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Alex Spillum, in his redshirt junior season at Coastal Carolina, has two interceptions and 41 tackles as a starting safety for the 14th-ranked Chanticleers.

Coastal Carolina is the talk of college football at 9-0. Its ranking, No. 14 in both the Associated Press and Coaches polls, is the highest ever for a Sun Belt Conference team.

Even ESPN is taking note. Lee Corso, Kirk Herbstreit, Rece Davis and the crew are headed to the "Surf Turf" in Conway, South Carolina, the first ESPN College Game Day appearance for the Chanticleers.

For Alex Spillum, a former standout at Chanhassen High School, a starting safety on the Coastal Carolina defense, it has been a special year for so many reasons.

"This team is special in a way where everyone plays for one another. No one is out there for just themselves. You're out there for your team; nobody wants to let their teammates down," he said.

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Chanhassen native Alex Spillum wraps up a University of Kansas back for a tackle in the 2020 season opener for Coastal Carolina. Spillum and the Chanticleers are 9-0, ranked No. 14, into Saturday’s showdown with No. 25 Liberty.

That bond has been unbreakable this season. They've run the table thus far in conference play, already clinching a spot in the Sun Belt Conference championship on Dec. 19 in a rematch with Louisiana-Lafayette.

Every game at this point is as important as the next, or the ones before.

"We know that if we lose a game, the rankings go away. I'd say we have been ranked since like our fourth game. It's something we're all proud of, but we know with the spotlight we're in, we can't have any mistakes," Spillum said.

The latest College Football Playoff rankings showed Coastal Carolina at No. 20; the highest among non-Power 5 football conference teams.


Spillum learned the hard way about letting his team down as a junior at Chanhassen High School. He was suspended six games. He remembers sitting on the sidelines in street clothes. He remembers what it was like for his parents in the stands.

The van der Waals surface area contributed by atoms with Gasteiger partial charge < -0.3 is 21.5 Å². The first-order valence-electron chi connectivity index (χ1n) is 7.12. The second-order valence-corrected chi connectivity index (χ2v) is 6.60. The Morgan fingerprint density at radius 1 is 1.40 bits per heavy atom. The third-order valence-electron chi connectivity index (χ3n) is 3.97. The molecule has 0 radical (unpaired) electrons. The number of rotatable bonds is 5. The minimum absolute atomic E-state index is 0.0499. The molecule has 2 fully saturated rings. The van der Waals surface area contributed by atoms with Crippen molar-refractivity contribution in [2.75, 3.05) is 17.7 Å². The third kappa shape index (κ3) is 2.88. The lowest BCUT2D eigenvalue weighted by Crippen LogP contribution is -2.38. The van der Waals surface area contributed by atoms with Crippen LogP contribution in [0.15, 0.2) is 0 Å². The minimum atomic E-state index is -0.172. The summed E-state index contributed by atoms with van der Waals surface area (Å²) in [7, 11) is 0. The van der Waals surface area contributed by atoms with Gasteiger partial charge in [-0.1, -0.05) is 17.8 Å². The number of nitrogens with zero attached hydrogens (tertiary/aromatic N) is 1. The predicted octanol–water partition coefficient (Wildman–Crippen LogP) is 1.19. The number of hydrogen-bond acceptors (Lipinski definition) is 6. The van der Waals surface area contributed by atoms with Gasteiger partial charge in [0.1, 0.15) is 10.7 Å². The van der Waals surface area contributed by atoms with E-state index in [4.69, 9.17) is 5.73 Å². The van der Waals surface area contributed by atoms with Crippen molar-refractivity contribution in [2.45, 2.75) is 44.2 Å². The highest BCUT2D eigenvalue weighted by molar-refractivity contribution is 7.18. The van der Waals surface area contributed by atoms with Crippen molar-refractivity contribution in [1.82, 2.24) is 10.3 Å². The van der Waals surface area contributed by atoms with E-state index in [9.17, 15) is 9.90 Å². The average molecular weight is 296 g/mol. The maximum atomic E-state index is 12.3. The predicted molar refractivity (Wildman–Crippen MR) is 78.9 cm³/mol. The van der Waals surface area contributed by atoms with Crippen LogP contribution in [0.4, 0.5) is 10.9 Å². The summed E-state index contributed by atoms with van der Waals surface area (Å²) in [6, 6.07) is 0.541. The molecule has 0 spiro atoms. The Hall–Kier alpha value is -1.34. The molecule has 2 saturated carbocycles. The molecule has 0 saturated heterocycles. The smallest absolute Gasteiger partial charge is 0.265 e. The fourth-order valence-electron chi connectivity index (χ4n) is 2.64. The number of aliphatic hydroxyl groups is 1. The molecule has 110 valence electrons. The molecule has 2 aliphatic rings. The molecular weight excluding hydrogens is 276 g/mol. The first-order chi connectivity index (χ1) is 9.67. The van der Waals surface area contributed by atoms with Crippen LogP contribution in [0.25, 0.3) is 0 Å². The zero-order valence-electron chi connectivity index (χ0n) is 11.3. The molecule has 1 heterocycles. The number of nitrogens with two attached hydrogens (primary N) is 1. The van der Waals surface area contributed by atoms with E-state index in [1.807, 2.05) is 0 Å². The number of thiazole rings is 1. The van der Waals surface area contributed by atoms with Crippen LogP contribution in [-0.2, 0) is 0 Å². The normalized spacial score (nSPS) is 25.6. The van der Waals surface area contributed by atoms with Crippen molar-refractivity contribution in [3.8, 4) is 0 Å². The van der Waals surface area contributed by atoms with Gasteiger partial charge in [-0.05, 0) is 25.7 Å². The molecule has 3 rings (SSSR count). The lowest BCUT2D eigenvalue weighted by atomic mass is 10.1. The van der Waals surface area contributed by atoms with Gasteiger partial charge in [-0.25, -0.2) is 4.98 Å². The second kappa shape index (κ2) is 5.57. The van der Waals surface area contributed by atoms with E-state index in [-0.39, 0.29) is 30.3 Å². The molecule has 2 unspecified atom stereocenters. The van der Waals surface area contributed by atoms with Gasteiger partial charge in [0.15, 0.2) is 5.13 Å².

Here was a good kid who made mistakes.

"I let people down. I let my team down. I let my family down. I've done a lot of reflection about that," Spillum said.

He was given a second chance over the final four games of the 2015 Storm season, totaling 10 catches for 223 yards and a touchdown. He also added 24 rushes for 233 yards.

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Alex Spillum sprints through the line for a 21-0 Chanhassen lead early in the third quarter of a 35-13 win at Chaska.

When the ball was in Spillum's hands, anything could happen. He was electric.

"He wanted to be a better version of himself. He stopped hanging out with the wrong crowd and I remember he was in the weight room every day during the summer after his junior year. He transformed himself so much even from his junior year of football to track in the spring. His physique, his strength," said former Chanhassen head football coach Mike Bailey.

When Bailey took over as head coach of Chanhassen from Bill Rosburg in 2016, he looked at what neighbor Chaska was doing with its offense, taking the best athlete on the team (Justin Arnold, Alex Strazzanti) and putting them at quarterback.

For Spillum, a state participant in the 4x200 relay, high, triple and long jump as a senior in track and field as well as playing basketball, it was his athletic ability that made the switch from receiver to quarterback work so well.

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High jump coach Mike Bailey congratulates Alex Spillum on his state qualifying jump, his fourth event qualification, at the Section 2AA Meet in St. Peter in 2017. Chanhassen head coach Andy Powell watches on as well. Bailey was also Spillum's head coach in football.